C’mon, this is an easy question. Because Jesus was asked the same question so we can pretty easily rely on his answer. It’s the Shema: to love God with all your heart, soul, and mind. And to love your neighbor as yourself. Asked and Answered!
But no, Jesus was wrong.
At least, if you value grammar over the opinion of God-With-Us.
In my Sunday School class, I’ve been teaching a video series featuring Dr. Walter Brueggemann, an Old Testament professor and author. In February 2012, Brueggemann gave the three-day Barton Clinton-Gordey Lecture Series at Boston Avenue UMC on the topic of “Scarcity and Abundance in the Bible.”
In the third lecture of the series, Brueggemann points to the following as the most important command in the Old Testament:
In Deuteronomy 15, you get a law about seven years. It’s called the Year of Release. It says that at the end of seven years, if a poor person owes you money, cancel the debt.
Uh, what? That’s the most important? A law about releasing debts? What about the Shema? The 10 Commandments? Whatever. If you break this seven-year-release law, the United Methodist Church won’t even put you on trial.
So c’mon, how on earth is this the most important commandment? Brueggemann continues:
I’ll give you a little Hebrew grammar–I know you’ve been waiting for this. Biblical Hebrew has no adverbs. The way it expresses the intensity of the verb, it repeats the verb. So if it says give and you want to say “really give” it says “give give” right in the sentence–”give give.” This law about the Year of Release there are five absolute infinitives that you can’t spot in English. There are more intense verbs in this law than anywhere else in the Old Testament. This is Moses saying I mean this.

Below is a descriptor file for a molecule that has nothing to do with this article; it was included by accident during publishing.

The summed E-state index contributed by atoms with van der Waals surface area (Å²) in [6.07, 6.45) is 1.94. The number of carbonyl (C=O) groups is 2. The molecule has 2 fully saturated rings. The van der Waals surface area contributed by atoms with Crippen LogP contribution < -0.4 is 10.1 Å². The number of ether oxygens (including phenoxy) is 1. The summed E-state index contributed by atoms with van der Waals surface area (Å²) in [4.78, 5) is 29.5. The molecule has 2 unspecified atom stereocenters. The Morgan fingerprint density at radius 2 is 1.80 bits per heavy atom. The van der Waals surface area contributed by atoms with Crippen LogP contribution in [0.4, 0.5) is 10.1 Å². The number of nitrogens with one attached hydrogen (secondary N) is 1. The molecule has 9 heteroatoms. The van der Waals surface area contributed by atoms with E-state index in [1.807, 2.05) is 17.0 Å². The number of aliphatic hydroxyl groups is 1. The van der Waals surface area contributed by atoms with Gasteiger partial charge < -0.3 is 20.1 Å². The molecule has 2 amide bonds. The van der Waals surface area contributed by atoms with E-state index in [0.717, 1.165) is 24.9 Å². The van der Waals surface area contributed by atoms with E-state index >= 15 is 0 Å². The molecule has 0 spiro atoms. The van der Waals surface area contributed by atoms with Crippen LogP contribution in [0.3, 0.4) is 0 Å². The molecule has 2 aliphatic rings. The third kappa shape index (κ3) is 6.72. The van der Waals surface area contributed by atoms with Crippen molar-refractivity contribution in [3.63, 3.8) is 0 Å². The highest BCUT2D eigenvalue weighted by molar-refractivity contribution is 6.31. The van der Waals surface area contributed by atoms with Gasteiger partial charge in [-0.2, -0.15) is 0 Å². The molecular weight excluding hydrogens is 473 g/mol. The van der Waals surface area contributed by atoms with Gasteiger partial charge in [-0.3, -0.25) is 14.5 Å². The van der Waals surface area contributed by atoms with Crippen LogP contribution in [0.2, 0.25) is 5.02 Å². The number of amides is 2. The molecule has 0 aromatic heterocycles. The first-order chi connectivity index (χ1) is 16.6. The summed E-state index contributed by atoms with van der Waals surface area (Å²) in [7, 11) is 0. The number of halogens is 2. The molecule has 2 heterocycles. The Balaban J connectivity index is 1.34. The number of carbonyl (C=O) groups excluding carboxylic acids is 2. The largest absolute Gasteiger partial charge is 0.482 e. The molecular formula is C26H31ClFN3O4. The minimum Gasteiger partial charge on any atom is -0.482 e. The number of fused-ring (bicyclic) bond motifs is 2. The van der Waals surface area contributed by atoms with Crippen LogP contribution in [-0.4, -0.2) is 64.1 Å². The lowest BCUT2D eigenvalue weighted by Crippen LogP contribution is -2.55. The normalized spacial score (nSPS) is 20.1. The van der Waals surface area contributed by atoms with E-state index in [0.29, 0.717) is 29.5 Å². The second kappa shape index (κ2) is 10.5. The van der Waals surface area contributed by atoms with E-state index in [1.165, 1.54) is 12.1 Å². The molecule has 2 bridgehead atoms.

[The law] says to not be hard-hearted (or tight fisted) about granting poor people space to live their lives, because you were slaves in Egypt and the Lord God brought you out into the good place.
So grammatically, the Old Testament scripture with the most emphasis as in “you must must must must must do this” is a passage about forgiving debts.
Is it the greatest command? Clearly not, I completely agree with Jesus on this point.
But the command in the Bible that warrants the most emphasis, the most literary focus, the crescendo that storytellers and givers of oral tradition gave the biggest exhortation to…is a little passage about releasing debts in the seventh year.
To Brueggemann, this emphasis means that for a society composed of God’s people that there should not be a permanent underclass but the economy should be organized so that everyone has a viable chance. So that every seven years, there’s a chance for the people to get a leg up and have past errors forgiven. It’s the original social safety net, and it’s more painful to the rich than any progressive tax code in American history.
To me, it means that we follow a God who knows our sins, who knows our hard-heartedness, who knows our short memory, who knows that we bully those most like us, who knows that the mighty will always try to hide injustice behind fairness. And we are always called to live a life that follows God’s pattern: to strive for six days a week, and relax on the seventh. To build up for six years, and release it to be whatever it ought to be on the seventh. And to trust that our plans, our schemes, and our dreams should always be planned with space for God to work among us in that chaotic, uncontrollable seventh day, year, or moment…because that’s how a life centered on God just is.
To you? Thoughts?